The major reason I became enamored with acupuncture was its ability to correct my tendency towards obsessive-compulsive disorder as well as my struggles with being somewhat of an avoidant personality type. In my case, my tendencies towards these disorders doesn’t appear to root back to any type of trauma, but to be more constitutional. Being that it is part of my nature, it is not likely something I will ever completely resolve, but it is something I can manage. Acupuncture has been the major way I have done this. And quite successfully.

The avoidant personality disorder is seen by Chinese Medicine as a dysfunction affecting the physiological systems of the Lungs and Kidneys. The problems manifest through the Luo Vessels of the Lung and Kidney systems, rooted in insufficiency within the Primary channels.

Obsessive-compulsive disorder is also associated with the Kidneys as well as with the Spleen.

The Avoidant Personality Disorder is described by Daniel J. Fox, PHD as manifesting: “fear of others, shyness and sensitivity to rejection.” It is as if the pressures of social interaction becomes too much for the person. They tend to “remove themselves from the outside world due to intense shyness and fear of experiencing emotional arousal.” This can create an “active aversion to social relationships, with reticence to engage in interpersonal relationships without certainty of success and acceptance.” This personality type can also have a tendency towards “low self esteem, and emotions that include sadness, tension, anger and loneliness.”

In my case, my Avoidant disorder manifests with a strong feeling of futility: that no one is listening to me; that anything I may do or say won’t make any type of impact. This habitually self-defeatist way of thinking may have its roots in childhood traumas: many of our current ways of thinking do. This causes me to move my attention internal and stop interacting with the world: I retreat and isolate. This usually goes alongside a tendency to engage in periods of obsessive-compulsive behavior.

As this is happening, energetically, my Kidney, Spleen and Lung qi (energy) stops interacting with one another. This can be measured through the radial pulse on the right hand. Pulse diagnosis is the main method of assessing the qi, blood and fluids within each other six major organ systems within the body.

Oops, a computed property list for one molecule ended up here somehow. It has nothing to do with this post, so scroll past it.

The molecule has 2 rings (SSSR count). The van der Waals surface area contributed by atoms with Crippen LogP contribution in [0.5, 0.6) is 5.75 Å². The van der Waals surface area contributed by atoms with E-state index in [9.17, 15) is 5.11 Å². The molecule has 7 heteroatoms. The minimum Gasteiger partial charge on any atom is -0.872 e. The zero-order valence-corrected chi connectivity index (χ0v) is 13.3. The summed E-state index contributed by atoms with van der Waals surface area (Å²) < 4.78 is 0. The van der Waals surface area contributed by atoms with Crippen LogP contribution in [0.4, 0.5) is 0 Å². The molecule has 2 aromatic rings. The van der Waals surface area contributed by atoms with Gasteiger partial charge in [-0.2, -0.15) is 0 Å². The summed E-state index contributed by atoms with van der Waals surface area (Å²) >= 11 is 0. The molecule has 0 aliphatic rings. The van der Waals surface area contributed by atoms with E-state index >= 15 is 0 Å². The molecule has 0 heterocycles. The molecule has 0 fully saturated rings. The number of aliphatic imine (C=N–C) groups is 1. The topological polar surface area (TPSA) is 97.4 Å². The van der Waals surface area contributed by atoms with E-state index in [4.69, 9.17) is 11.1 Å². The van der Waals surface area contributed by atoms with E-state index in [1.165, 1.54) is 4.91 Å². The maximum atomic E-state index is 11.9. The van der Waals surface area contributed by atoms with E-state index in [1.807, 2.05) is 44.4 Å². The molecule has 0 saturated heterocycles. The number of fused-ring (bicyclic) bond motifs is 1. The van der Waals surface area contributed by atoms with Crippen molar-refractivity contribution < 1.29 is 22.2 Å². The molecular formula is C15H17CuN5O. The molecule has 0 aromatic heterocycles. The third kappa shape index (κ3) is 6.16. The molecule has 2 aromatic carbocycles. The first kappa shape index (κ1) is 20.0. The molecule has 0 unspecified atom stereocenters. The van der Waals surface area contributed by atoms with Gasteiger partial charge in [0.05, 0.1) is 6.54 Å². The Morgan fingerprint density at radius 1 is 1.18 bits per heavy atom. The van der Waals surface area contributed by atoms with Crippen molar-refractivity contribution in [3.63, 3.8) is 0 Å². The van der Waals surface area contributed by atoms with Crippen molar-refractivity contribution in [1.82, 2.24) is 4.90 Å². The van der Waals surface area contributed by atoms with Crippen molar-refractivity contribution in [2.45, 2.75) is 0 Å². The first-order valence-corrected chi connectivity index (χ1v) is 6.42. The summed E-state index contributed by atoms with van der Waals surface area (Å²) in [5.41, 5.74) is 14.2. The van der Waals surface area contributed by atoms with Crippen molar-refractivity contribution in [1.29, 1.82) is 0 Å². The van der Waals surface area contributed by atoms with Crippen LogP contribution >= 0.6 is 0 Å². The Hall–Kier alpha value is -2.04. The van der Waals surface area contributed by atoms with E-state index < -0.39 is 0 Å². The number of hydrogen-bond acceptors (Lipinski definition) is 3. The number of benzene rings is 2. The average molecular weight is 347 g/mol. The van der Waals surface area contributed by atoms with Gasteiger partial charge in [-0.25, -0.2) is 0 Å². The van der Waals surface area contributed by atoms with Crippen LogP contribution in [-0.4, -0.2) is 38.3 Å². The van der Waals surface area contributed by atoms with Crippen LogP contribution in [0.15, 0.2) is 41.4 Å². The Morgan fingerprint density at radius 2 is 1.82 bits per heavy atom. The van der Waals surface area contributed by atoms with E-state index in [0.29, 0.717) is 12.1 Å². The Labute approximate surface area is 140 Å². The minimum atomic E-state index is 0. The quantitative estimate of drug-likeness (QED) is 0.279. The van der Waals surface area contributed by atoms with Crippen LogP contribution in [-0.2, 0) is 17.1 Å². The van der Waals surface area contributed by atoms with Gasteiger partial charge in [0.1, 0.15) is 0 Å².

It is unclear what causes what. This form of depression and self-defeatist thinking can come from a deficiency of qi in the Kidneys, Spleen and Lungs, which are collectively called the “Triple Heater” system within the body. The role of the Triple Heater is communication between the major energy centers of the body. The Spleen, through its relationship with the Stomach is what creates qi, blood and fluids through its metabolism of food and drink. This becomes the raw material for all physiological function in the body. The Spleen naturally ascends its qi into the Lungs whereby it is circulated throughout the body for vitality and functionality. All of this is supported by the physiological “fire” of the Kidneys: the system that is considered the root of the body and all its functions.

There are many things that can cause a deficiency of qi in the Triple Heater. It can come from exhaustion: overwork, overthinking. It can also come from unresolved emotions: sadness, fear, anger – any type of stress the body is unable to deal with or let go of. It can also come from an illness or infection that has not been resolved, such as Lyme’s disease.

Sadness depletes the energy of the Lungs; obsession or pensiveness (over-thinking) binds and knots the energy of the Spleen; fear suspends the energy of the Kidneys. When the Kidneys become suspended they will stop supporting the Spleen and the Lungs. When the Lungs are depleted they won’t support the Kidneys. When the Spleen is knotted, everything will become stuck in the center of the body leading to an emptiness in the chest and head.

Chinese medicine emphasizes the importance of emotional digestion. Failure to metabolize mental-emotional experience can be just as harmful to the body as inability to deal with a pathogen like virus, bacteria, parasite, or other foreign physical challenge.